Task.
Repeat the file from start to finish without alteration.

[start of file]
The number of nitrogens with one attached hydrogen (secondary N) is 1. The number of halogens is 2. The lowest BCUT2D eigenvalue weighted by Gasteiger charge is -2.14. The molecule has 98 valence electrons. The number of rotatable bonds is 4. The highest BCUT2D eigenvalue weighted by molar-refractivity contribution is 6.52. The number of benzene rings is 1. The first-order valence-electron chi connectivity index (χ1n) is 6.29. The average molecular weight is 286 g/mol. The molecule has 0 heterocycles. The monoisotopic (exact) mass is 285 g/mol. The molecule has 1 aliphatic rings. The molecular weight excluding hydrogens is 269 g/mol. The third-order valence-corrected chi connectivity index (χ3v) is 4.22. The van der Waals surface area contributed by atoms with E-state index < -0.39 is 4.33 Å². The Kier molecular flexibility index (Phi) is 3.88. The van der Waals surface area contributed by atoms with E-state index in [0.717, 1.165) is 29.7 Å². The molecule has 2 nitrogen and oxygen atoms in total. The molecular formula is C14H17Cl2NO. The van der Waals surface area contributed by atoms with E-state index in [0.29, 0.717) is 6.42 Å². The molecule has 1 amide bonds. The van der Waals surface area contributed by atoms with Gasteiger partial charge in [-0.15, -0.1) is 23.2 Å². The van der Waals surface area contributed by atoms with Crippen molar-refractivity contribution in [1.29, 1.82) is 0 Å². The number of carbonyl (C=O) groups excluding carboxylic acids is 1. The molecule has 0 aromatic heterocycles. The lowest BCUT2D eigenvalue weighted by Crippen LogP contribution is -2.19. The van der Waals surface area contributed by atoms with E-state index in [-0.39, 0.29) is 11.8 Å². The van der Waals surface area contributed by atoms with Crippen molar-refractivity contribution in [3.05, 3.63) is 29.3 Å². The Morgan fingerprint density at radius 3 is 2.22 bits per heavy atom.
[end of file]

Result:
The number of nitrogens with one attached hydrogen (secondary N) is 1. The number of halogens is 2. The lowest BCUT2D eigenvalue weighted by Gasteiger charge is -2.14. The molecule has 98 valence electrons. The number of rotatable bonds is 4. The highest BCUT2D eigenvalue weighted by molar-refractivity contribution is 6.52. The number of benzene rings is 1. The first-order valence-electron chi connectivity index (χ1n) is 6.29. The average molecular weight is 286 g/mol. The molecule has 0 heterocycles. The monoisotopic (exact) mass is 285 g/mol. The molecule has 1 aliphatic rings. The molecular weight excluding hydrogens is 269 g/mol. The third-order valence-corrected chi connectivity index (χ3v) is 4.22. The van der Waals surface area contributed by atoms with E-state index < -0.39 is 4.33 Å². The Kier molecular flexibility index (Phi) is 3.88. The van der Waals surface area contributed by atoms with E-state index in [0.717, 1.165) is 29.7 Å². The molecule has 2 nitrogen and oxygen atoms in total. The molecular formula is C14H17Cl2NO. The van der Waals surface area contributed by atoms with E-state index in [0.29, 0.717) is 6.42 Å². The molecule has 1 amide bonds. The van der Waals surface area contributed by atoms with Gasteiger partial charge in [-0.15, -0.1) is 23.2 Å². The van der Waals surface area contributed by atoms with Crippen molar-refractivity contribution in [1.29, 1.82) is 0 Å². The number of carbonyl (C=O) groups excluding carboxylic acids is 1. The molecule has 0 aromatic heterocycles. The lowest BCUT2D eigenvalue weighted by Crippen LogP contribution is -2.19. The van der Waals surface area contributed by atoms with E-state index in [-0.39, 0.29) is 11.8 Å². The van der Waals surface area contributed by atoms with Crippen molar-refractivity contribution in [3.05, 3.63) is 29.3 Å². The Morgan fingerprint density at radius 3 is 2.22 bits per heavy atom.